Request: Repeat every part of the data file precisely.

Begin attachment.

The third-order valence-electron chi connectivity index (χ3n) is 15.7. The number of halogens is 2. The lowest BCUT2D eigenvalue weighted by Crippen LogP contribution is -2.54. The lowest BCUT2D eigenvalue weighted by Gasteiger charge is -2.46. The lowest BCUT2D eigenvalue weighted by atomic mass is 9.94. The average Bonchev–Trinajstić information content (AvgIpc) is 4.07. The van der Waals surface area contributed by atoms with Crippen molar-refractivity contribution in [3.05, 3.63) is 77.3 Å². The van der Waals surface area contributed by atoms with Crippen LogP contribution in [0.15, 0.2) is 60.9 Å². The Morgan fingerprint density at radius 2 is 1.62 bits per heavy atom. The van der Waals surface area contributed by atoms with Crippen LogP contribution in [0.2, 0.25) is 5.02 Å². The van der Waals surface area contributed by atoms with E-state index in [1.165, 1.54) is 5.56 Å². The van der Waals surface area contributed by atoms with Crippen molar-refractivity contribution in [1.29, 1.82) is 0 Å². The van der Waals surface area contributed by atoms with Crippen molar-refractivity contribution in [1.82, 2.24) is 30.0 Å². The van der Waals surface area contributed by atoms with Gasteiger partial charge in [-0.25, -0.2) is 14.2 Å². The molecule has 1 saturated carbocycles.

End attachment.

The third-order valence-electron chi connectivity index (χ3n) is 15.7. The number of halogens is 2. The lowest BCUT2D eigenvalue weighted by Crippen LogP contribution is -2.54. The lowest BCUT2D eigenvalue weighted by Gasteiger charge is -2.46. The lowest BCUT2D eigenvalue weighted by atomic mass is 9.94. The average Bonchev–Trinajstić information content (AvgIpc) is 4.07. The van der Waals surface area contributed by atoms with Crippen molar-refractivity contribution in [3.05, 3.63) is 77.3 Å². The van der Waals surface area contributed by atoms with Crippen LogP contribution in [0.15, 0.2) is 60.9 Å². The Morgan fingerprint density at radius 2 is 1.62 bits per heavy atom. The van der Waals surface area contributed by atoms with Crippen LogP contribution in [0.2, 0.25) is 5.02 Å². The van der Waals surface area contributed by atoms with E-state index in [1.165, 1.54) is 5.56 Å². The van der Waals surface area contributed by atoms with Crippen molar-refractivity contribution in [1.29, 1.82) is 0 Å². The van der Waals surface area contributed by atoms with Crippen molar-refractivity contribution in [1.82, 2.24) is 30.0 Å². The van der Waals surface area contributed by atoms with Gasteiger partial charge in [-0.25, -0.2) is 14.2 Å². The molecule has 1 saturated carbocycles.